Chromebooks are so reliable that I took this risk.  I would NEVER have left a sub with this task a month ago when we had to rely on using Office 365 on the iPads.

There were a few steps I took to help this process go more smoothly.

  1. I had the class (who had not yet used the Chromebooks for writing an essay) totally set up their new document the day before. We named it and shared it, so that all they would have to do is open Office 365 and start typing.
  2. I created step by step visual instructions on the SMART board for the next day when students would have to find their way back to the document.

I was pretty confident this would work and it did! Every single student successfully completed their document. (One exception was a student that I have in another class who was absent on the set up day; he chose to use Google Docs as that is what his other class was using to type and share with me.)

Not only that, but because students had shared their documents, I was able to mark all of their essays online before the end of Christmas break without having to travel to school to get their work.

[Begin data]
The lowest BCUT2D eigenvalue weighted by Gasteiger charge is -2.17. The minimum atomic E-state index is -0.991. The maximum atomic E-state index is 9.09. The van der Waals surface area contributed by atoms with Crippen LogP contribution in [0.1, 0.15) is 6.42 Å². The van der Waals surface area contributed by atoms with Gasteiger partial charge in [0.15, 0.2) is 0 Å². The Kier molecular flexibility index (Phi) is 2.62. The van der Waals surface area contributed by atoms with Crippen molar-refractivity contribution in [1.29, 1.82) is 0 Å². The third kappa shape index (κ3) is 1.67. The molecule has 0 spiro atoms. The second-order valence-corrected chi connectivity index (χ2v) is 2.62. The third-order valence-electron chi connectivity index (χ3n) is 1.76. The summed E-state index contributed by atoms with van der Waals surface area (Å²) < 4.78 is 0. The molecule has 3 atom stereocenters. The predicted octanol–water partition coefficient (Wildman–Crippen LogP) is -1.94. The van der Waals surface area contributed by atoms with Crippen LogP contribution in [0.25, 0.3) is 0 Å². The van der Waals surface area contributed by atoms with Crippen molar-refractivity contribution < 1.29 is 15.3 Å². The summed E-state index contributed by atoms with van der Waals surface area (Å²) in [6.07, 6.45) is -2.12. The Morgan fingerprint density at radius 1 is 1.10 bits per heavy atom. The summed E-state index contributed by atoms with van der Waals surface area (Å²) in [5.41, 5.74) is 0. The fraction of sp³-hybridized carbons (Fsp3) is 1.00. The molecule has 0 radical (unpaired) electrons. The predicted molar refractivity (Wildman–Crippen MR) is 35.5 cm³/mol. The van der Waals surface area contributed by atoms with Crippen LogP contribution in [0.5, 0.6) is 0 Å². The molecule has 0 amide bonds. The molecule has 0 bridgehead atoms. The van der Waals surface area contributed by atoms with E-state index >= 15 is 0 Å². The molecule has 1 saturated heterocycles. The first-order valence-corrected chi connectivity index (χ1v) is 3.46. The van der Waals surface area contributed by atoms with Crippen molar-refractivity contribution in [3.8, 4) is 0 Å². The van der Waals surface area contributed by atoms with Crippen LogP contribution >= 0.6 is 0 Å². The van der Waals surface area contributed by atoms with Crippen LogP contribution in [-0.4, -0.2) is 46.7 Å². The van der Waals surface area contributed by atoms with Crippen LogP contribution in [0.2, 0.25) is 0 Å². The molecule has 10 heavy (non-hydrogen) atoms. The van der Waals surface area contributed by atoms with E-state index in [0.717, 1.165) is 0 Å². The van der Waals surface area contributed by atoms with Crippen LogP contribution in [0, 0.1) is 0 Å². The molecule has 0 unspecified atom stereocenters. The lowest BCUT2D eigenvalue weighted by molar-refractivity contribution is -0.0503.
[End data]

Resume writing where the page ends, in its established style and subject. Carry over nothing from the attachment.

Chromebooks: Google vs. Office365 Round 2

At the end of my first step in the Google vs 365 experiment, I noted the next step would be how easily we could get back to our documents.  In the iPad/Office 365 environment that we’ve been trying to make fly for the past two years, it was always uncertain if a student would be able to get back into their account the next day to continue their work.

Turns out, both systems fared fairly well. In our Chromebook environment, we have one login that connects us to both accounts.  So once students have logged into a machine, when they open anything Google, or even press the Office 365 login link from our Division website, they get that personal greeting indicating that they are already logged in.  After all of the repeated login issues we’ve had with 365 on the iPads, this discovery of login ease made some students giddy!

Beyond that, Google was more straight forward. As we only have a Google docs icon on the homepage tray, as soon as they press that, they go straight to thumbnails  of the documents they’ve created . One click and they are back to work.  The 365 login, on the  other hand, takes them to a clump of twenty icons, from which they have to choose Word.  Once they’ve clicked on Word, the ‘new document’ prompt is prominent, and some had a tough time locating their existing document from the side bar.